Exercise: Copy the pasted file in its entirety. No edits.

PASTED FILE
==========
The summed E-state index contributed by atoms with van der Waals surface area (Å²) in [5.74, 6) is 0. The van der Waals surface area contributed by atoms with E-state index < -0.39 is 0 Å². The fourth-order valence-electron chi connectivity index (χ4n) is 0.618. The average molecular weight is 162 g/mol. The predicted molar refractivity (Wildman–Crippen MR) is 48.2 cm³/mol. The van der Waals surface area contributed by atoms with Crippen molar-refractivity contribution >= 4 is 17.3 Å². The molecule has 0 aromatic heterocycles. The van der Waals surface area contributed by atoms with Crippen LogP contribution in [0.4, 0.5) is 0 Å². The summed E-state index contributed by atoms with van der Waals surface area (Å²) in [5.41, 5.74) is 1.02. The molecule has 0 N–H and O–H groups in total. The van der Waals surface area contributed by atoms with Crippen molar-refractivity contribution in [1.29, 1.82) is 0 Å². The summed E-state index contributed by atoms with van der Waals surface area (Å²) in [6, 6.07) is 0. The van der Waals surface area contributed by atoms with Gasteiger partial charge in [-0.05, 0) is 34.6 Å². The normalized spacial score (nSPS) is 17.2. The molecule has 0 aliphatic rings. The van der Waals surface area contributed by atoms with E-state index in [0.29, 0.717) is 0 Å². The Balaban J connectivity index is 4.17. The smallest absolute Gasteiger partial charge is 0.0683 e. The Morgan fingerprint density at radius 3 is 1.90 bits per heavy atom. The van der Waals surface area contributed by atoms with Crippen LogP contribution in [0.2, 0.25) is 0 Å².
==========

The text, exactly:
The summed E-state index contributed by atoms with van der Waals surface area (Å²) in [5.74, 6) is 0. The van der Waals surface area contributed by atoms with E-state index < -0.39 is 0 Å². The fourth-order valence-electron chi connectivity index (χ4n) is 0.618. The average molecular weight is 162 g/mol. The predicted molar refractivity (Wildman–Crippen MR) is 48.2 cm³/mol. The van der Waals surface area contributed by atoms with Crippen molar-refractivity contribution >= 4 is 17.3 Å². The molecule has 0 aromatic heterocycles. The van der Waals surface area contributed by atoms with Crippen LogP contribution in [0.4, 0.5) is 0 Å². The summed E-state index contributed by atoms with van der Waals surface area (Å²) in [5.41, 5.74) is 1.02. The molecule has 0 N–H and O–H groups in total. The van der Waals surface area contributed by atoms with Crippen molar-refractivity contribution in [1.29, 1.82) is 0 Å². The summed E-state index contributed by atoms with van der Waals surface area (Å²) in [6, 6.07) is 0. The van der Waals surface area contributed by atoms with Gasteiger partial charge in [-0.05, 0) is 34.6 Å². The normalized spacial score (nSPS) is 17.2. The molecule has 0 aliphatic rings. The van der Waals surface area contributed by atoms with E-state index in [0.29, 0.717) is 0 Å². The Balaban J connectivity index is 4.17. The smallest absolute Gasteiger partial charge is 0.0683 e. The Morgan fingerprint density at radius 3 is 1.90 bits per heavy atom. The van der Waals surface area contributed by atoms with Crippen LogP contribution in [0.2, 0.25) is 0 Å².